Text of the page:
Reviews of The Prodigal Tongue
The Economist: Books of the Year
“The first and perhaps only book on the relative merits of American and British English that is dominated by facts and analysis rather than nationalistic prejudice. For all its scholarship, this is also a funny and rollicking read.”
The New York Times, Will Shortz
Of all the recent books I’ve read, my favorite is THE PRODIGAL TONGUE, by Lynne Murphy […] She has a keen ear for the way people speak.
The New York Times, Sarah Lyall
“Many of us already know and admire Murphy from her sprightly Twitter feed and her excellent blog, Separated by a Common Language, both of which reflect her exquisite ear, catholic interests and sly sense of humor. The Prodigal Tongue reminds us of the academic underpinnings of her work, the extensive reading she has done and her own highly entertaining preoccupations.”
“Murphy’s great love for language radiates from these pages.”
The New Yorker
“The author, a scholar of linguistics, revels in the minutiae of spelling, grammar, and usage, and her love of our living, changing language is infectious.”
Times Literary Supplement, Lionel Shriver
“The Prodigal Tongue is thorough, well researched, and keen on digging down that extra layer where the linguistic bones are buried. Yet to call it ‘serious’ might do the book an injustice, for her delivery is sparkling, her approach mischievous, her material brightened by the unexpected.”
“The Prodigal Tongue is playful, funny, smart and often humbling. The volume reads well for a general readership, yet evidences enough scholarly underpinnings that it must have been a lot of work. Murphy’s prose is beguiling.”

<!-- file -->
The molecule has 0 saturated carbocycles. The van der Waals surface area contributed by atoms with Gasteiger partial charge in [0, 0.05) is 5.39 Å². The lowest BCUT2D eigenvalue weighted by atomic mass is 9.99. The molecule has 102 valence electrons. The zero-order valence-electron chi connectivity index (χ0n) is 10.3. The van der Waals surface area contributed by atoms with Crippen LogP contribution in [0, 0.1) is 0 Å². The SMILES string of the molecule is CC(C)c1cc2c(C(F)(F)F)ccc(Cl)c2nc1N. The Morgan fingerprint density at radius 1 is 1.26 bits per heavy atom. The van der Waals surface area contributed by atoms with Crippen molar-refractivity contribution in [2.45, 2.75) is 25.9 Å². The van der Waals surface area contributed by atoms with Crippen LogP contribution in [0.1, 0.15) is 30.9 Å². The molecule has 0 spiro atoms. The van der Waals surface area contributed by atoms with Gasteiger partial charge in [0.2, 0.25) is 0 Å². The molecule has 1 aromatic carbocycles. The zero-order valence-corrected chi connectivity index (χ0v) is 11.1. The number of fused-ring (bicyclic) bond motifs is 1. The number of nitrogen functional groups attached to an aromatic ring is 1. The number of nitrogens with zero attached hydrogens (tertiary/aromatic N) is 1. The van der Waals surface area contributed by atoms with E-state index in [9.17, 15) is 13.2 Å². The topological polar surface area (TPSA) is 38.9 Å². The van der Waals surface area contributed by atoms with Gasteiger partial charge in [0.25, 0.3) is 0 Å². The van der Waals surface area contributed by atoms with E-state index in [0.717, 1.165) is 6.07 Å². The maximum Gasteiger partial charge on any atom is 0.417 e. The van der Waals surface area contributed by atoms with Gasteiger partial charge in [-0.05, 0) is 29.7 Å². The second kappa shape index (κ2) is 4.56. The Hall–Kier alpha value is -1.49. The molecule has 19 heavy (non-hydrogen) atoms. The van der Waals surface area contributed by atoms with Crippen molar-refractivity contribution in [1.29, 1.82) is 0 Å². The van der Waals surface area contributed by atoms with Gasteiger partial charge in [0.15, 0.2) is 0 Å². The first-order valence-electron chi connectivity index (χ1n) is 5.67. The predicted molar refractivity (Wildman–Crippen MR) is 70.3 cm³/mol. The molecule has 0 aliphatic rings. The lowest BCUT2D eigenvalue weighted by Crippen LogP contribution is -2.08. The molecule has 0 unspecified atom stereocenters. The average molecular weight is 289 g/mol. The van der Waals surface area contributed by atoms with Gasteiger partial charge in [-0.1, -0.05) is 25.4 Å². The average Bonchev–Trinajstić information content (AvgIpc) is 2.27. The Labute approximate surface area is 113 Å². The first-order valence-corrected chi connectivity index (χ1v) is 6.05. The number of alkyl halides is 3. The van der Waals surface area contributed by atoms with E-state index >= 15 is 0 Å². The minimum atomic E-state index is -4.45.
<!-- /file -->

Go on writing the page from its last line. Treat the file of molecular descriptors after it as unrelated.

The Telegraph, Jonathon Green (21 April 2018)
“Murphy’s book is pedantic, but for once the definition is positive: she gets things right, offers proof and skewers inaccuracy, and does so with wit and erudition.”
New Statesman, Sophie McBain
“entertaining and sometimes gleeful”
“The Prodigal Tongue is ultimately a celebration of the richness and diversity of English, and a reminder that the language we use reflects and perpetuates cultural, political and social imbalances.”
Wall Street Journal, Henry Hitchings
“‘The Prodigal Tongue’ is acute about the more subtle differences between America and Britain”
“the book’s chief pleasure is a simple one: Instead of sending the language to school, it savors a great many words and phrases that are staples on one side of the pond and unfamiliar on the other. Ms. Murphy has an amusing facility for zapping tired language myths”
The Chronicle of Higher Education, Ben Yagoda
“entertaining and enlightening”
“Murphy drills down deep into these differences and emerges with unexpected narratives”
Financial Times, Michael Skapinker
“witty and erudite account of the relationship between these two anglophone tribes”
“what lifts The Prodigal Tongue is Murphy’s deep learning, lightly worn, in linguistics and linguistic history”
The Arts Desk, Liz Thomson
“The book’s a swell read – check it out!”
“it would make a great gift for friends from both countries…I was consistently engaged throughout”
Irish Times, Brian Maye
“the engaging, thoughtful and humorous approach makes for a readable and informative experience”
i , Jeff Robson
“a forensic but entertaining demolition of some of the myths and assumptions that ‘British English’ advocates in particular take to be empirical facts”
“a witty and erudite celebration of the English language, in all its forms”
The Baltimore Sun, John E. McIntyre:
“This book is a romp. Go buy it.”
“Murphy would have us understand how rich and sturdy English is, that we may come to understand and delight in the richness of our differences.”
“thoughtful, funny, and approachable”
“The book’s momentum comes from Murphy’s witty presentation, but its real power comes from its commitment to inquiry and its profound belief that ‘communication involves a million little acts of faith.'”
The Times, Rose Wild
“Murphy ranges far and wide, with much wonderful detail and colour.”